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The term new social movements (NSMs) is a theory of social movements that attempts to explain the plethora of new movements that have come up in various western societies roughly since the mid-1960s (i.e. in a post-industrial economy) which are claimed to depart significantly from the conventional social movement paradigm.[1]

There are two central claims of the NSM theory. First, that the new social movements are a result of the development of the postindustrial economy and, second, that those movements are unique and different from previous social movements of the industrial economy.[1] The NSMs concentrate not on issues of economic wellbeing, but on less materialistic qualities of life (ex. gay rights or pacifism).[1]


The new movements

Many social movements that appeared in from mid-1960s differed from traditional social movements that had previously been seen, following Marxist paradigm, as centered on economic concerns, such as the labor movement.[2][1] The new social movements were less concerned with economical issues. Examples of those new movements include the women's movement, the ecology movement, gay rights movement and various peace movements, among others.

New social movement theory looks at various collective actions, their identity and on their relations to culture, ideology and politics.[3] Buechler argues that there is in fact no single new social movement theory, but a set of new social movement theories, each a variant on general approach to "something called new social movement", which he cautiously defines as a "diverse array of collective actions that has presumably displaced the old social movement of proletarian revolution".[2]

The theory

Thinkers have related these movements with the postmaterialism hypothesis as put forth by Ronald Inglehart. Important contributors in the field include sociologists such as Alain Touraine, Ernesto Laclau, Chantal Mouffe, Claus Offe, Immanuel Wallerstein and Jürgen Habermas.

Many of these NSMs tend to emphasize social changes in identity, lifestyle and culture, rather than pushing for specific changes in public policy or for economic change.[1] Thus the civic aspect is seen by the NSM as more important than the economic or political aspects.[1] Some NSM theorists, like F. Parkin (Middle Class Radicalism, 1968), argue that the key actors in these movements are members of the "new middle class", or service-sector professionals (such as academics).[1]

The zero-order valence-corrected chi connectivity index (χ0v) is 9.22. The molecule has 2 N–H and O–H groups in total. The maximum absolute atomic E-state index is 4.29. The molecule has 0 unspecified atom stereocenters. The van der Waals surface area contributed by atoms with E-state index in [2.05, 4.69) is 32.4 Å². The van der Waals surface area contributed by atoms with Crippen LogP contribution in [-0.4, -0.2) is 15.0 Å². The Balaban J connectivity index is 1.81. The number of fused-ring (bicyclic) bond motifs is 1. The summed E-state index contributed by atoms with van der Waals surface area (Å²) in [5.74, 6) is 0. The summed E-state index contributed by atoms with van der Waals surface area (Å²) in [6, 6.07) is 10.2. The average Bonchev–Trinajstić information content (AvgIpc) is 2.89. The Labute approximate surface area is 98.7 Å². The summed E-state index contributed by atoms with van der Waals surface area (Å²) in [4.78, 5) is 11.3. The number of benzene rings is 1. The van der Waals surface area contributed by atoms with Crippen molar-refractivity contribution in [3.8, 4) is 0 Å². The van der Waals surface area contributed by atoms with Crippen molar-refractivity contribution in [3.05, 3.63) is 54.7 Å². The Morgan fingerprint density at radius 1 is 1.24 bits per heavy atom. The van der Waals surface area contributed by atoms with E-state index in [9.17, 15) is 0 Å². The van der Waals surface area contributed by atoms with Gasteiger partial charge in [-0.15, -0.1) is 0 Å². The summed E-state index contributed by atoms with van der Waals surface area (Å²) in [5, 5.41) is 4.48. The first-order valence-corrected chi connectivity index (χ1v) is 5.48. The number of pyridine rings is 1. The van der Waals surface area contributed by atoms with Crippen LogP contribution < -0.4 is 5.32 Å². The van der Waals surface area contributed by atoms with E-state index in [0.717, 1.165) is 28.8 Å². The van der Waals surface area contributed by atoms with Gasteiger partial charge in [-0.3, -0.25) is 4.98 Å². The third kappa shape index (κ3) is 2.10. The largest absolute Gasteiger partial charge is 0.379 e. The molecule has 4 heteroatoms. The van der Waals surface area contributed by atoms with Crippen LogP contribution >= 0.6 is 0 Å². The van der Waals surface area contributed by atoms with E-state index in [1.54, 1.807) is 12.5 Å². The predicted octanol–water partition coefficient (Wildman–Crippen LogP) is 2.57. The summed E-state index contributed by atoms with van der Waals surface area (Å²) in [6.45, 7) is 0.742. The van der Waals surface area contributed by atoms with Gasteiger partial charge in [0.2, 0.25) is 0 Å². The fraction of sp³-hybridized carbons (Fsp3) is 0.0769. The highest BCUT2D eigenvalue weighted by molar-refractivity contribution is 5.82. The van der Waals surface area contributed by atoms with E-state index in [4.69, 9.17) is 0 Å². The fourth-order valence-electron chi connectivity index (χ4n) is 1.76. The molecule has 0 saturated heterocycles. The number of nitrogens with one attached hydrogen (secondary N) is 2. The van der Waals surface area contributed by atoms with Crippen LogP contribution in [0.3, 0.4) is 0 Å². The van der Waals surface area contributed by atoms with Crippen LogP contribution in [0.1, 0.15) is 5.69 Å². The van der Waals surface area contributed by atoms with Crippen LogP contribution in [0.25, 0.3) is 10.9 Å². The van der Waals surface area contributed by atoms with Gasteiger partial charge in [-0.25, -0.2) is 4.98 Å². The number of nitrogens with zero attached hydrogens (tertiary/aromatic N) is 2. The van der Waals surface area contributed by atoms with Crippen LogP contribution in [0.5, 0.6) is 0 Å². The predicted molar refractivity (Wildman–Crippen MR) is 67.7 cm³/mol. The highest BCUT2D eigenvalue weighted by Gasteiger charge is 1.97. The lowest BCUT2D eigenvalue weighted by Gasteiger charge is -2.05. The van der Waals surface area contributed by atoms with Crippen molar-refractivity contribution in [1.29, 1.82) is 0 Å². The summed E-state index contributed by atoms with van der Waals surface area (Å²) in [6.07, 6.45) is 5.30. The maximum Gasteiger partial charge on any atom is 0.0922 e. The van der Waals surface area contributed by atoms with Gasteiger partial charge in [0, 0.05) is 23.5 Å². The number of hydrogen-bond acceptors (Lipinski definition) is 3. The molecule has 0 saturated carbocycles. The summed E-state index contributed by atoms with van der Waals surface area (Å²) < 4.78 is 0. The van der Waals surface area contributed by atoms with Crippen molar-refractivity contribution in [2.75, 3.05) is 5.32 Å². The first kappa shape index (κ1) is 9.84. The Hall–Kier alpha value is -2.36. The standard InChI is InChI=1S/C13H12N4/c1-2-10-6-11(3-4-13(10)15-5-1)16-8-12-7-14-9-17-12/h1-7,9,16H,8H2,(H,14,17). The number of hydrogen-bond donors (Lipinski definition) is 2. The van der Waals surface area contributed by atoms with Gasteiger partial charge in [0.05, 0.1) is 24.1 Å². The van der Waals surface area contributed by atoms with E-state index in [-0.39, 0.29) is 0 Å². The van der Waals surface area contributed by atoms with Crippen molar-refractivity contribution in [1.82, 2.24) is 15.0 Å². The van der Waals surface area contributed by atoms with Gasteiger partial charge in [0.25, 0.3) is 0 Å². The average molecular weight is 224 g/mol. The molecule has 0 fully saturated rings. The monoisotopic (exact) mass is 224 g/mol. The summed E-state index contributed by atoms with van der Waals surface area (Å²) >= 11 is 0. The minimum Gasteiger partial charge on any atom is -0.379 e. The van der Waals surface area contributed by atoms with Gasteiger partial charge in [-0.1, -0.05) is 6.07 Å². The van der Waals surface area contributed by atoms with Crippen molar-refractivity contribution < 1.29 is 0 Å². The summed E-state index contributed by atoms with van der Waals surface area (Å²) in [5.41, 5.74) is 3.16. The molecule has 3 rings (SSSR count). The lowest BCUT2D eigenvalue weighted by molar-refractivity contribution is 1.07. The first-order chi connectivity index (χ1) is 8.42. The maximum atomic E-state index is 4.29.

Unlike pressure groups that have a formal organisation and 'members', NSMs consist of an informal, loosely organised social network of 'supporters' rather than members. Paul Byrne ('97) described New Social Movements as 'relatively disorganised'. Protest groups tend to be single issue based and are often local in terms of the scope of change they wish to effect. In contrast, NSMs last longer than single issue campaigns and wish to see change on an (inter)national level on various issues in relation to their set of beliefs and ideals. A NSM may, however adopt the tactic of a protest campaign as part of its strategy for achieving wider-ranging change.


Some sociologists, like Paul Bagguley and Nelson Pichardo,[1] criticize NSM theory for a number of reasons, including:

  1. the movements concerned with non-materialistic issues existed (in one extent or another) during the industrial period and traditional movements, concerned with economic wellbeing, still exist today,[1]
  2. there are few unique characteristics of the new social movements, when compared to the traditional movements,[1]
  3. differences between older and newer movements have been explained by older theories,[1]
  4. there is doubt in terms of whether contemporary movements are specifically a product of postindustrial society,[1]
  5. NSM focuses almost exclusively on left-wing movements and does not consider right-wing,[1]
  6. the term "new middle class" is amorphous and not consistently defined, and
  7. might be better viewed as a certain instance of social movement theory rather than a brand new one..

List of New Social Movements

See also


  1. ^ a b c d e f g h i j k l m Picardo 1997
  2. ^ a b Buechler 1999
  3. ^ Kendall 2005


  • Steven M. Buechler, Social Movements in Advanced Capitalism, Oxford University Press, 1999, ISBN 0-19-512604-1, Google Print, p.46
  • Diana Kendall, Sociology In Our Times, Thomson Wadsworth, 2005, ISBN 0-534-64629-8 Google Print, p.533
  • Nelson A. Pichardo, New Social Movements: A Critical Review, Annual Review of Sociology, Vol. 23: 411-430, 1997. [1]

Further reading

  • Steven M. Buechler, New Social Movement Theories, Sociological Quarterly, Volume 36 Issue 3, Pages 441 - 464, 1995.


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